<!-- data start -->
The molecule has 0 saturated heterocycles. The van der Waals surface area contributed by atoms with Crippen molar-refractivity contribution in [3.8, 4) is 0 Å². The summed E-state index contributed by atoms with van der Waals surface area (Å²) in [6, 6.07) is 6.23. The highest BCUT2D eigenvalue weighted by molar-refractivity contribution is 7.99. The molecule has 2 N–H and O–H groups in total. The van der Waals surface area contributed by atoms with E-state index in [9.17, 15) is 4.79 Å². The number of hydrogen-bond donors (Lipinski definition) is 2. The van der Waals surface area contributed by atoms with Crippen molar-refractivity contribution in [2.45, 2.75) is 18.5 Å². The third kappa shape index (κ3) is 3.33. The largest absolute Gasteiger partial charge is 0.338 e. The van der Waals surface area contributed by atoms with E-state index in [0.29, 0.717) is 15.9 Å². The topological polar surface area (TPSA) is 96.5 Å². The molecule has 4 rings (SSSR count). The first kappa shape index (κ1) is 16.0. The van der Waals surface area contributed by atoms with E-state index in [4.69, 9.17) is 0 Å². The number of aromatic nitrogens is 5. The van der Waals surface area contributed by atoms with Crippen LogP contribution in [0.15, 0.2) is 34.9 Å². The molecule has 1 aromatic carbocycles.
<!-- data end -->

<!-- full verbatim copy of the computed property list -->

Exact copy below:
The molecule has 0 saturated heterocycles. The van der Waals surface area contributed by atoms with Crippen molar-refractivity contribution in [3.8, 4) is 0 Å². The summed E-state index contributed by atoms with van der Waals surface area (Å²) in [6, 6.07) is 6.23. The highest BCUT2D eigenvalue weighted by molar-refractivity contribution is 7.99. The molecule has 2 N–H and O–H groups in total. The van der Waals surface area contributed by atoms with E-state index in [9.17, 15) is 4.79 Å². The number of hydrogen-bond donors (Lipinski definition) is 2. The van der Waals surface area contributed by atoms with Crippen molar-refractivity contribution in [2.45, 2.75) is 18.5 Å². The third kappa shape index (κ3) is 3.33. The largest absolute Gasteiger partial charge is 0.338 e. The van der Waals surface area contributed by atoms with E-state index in [0.29, 0.717) is 15.9 Å². The topological polar surface area (TPSA) is 96.5 Å². The molecule has 4 rings (SSSR count). The first kappa shape index (κ1) is 16.0. The van der Waals surface area contributed by atoms with E-state index in [4.69, 9.17) is 0 Å². The number of aromatic nitrogens is 5. The van der Waals surface area contributed by atoms with Crippen LogP contribution in [0.15, 0.2) is 34.9 Å². The molecule has 1 aromatic carbocycles.